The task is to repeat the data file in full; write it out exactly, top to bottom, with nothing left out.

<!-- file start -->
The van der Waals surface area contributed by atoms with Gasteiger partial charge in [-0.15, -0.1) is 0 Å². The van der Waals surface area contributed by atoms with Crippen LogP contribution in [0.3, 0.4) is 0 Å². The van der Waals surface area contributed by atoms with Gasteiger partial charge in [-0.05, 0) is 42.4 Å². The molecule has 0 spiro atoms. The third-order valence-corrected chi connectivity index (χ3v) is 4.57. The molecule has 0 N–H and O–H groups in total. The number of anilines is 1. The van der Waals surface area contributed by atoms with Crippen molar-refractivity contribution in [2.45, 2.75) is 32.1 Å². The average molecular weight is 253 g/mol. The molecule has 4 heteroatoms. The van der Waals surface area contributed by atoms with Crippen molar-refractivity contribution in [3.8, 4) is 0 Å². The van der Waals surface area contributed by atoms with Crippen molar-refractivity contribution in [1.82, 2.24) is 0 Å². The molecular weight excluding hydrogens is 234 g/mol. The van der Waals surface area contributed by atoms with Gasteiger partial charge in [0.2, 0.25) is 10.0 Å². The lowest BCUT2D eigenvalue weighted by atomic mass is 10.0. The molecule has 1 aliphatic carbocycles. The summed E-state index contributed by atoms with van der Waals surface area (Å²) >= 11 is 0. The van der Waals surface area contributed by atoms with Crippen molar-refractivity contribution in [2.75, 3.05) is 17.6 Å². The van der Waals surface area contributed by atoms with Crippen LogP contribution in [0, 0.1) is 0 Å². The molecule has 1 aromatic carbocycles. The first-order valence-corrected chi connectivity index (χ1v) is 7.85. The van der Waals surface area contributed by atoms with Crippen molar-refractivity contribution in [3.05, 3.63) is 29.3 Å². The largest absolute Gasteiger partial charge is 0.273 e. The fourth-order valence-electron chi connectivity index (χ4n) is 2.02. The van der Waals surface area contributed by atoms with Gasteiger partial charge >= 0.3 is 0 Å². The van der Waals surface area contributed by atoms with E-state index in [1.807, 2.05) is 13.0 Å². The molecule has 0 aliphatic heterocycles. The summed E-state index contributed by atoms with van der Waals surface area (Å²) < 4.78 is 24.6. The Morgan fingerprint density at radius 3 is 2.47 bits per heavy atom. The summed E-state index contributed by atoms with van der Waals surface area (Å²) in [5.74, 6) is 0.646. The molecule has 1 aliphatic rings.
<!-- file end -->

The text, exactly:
The van der Waals surface area contributed by atoms with Gasteiger partial charge in [-0.15, -0.1) is 0 Å². The van der Waals surface area contributed by atoms with Crippen LogP contribution in [0.3, 0.4) is 0 Å². The van der Waals surface area contributed by atoms with Gasteiger partial charge in [-0.05, 0) is 42.4 Å². The molecule has 0 spiro atoms. The third-order valence-corrected chi connectivity index (χ3v) is 4.57. The molecule has 0 N–H and O–H groups in total. The number of anilines is 1. The van der Waals surface area contributed by atoms with Crippen molar-refractivity contribution in [2.45, 2.75) is 32.1 Å². The average molecular weight is 253 g/mol. The molecule has 4 heteroatoms. The van der Waals surface area contributed by atoms with Crippen molar-refractivity contribution in [3.8, 4) is 0 Å². The van der Waals surface area contributed by atoms with Crippen molar-refractivity contribution in [1.82, 2.24) is 0 Å². The molecular weight excluding hydrogens is 234 g/mol. The van der Waals surface area contributed by atoms with Gasteiger partial charge in [0.2, 0.25) is 10.0 Å². The lowest BCUT2D eigenvalue weighted by atomic mass is 10.0. The molecule has 1 aliphatic carbocycles. The summed E-state index contributed by atoms with van der Waals surface area (Å²) >= 11 is 0. The van der Waals surface area contributed by atoms with Crippen molar-refractivity contribution in [2.75, 3.05) is 17.6 Å². The van der Waals surface area contributed by atoms with Crippen LogP contribution in [0, 0.1) is 0 Å². The molecule has 1 aromatic carbocycles. The first-order valence-corrected chi connectivity index (χ1v) is 7.85. The van der Waals surface area contributed by atoms with Crippen molar-refractivity contribution in [3.05, 3.63) is 29.3 Å². The largest absolute Gasteiger partial charge is 0.273 e. The fourth-order valence-electron chi connectivity index (χ4n) is 2.02. The van der Waals surface area contributed by atoms with Gasteiger partial charge >= 0.3 is 0 Å². The van der Waals surface area contributed by atoms with E-state index in [1.807, 2.05) is 13.0 Å². The molecule has 0 aliphatic heterocycles. The summed E-state index contributed by atoms with van der Waals surface area (Å²) < 4.78 is 24.6. The Morgan fingerprint density at radius 3 is 2.47 bits per heavy atom. The summed E-state index contributed by atoms with van der Waals surface area (Å²) in [5.74, 6) is 0.646. The molecule has 1 aliphatic rings.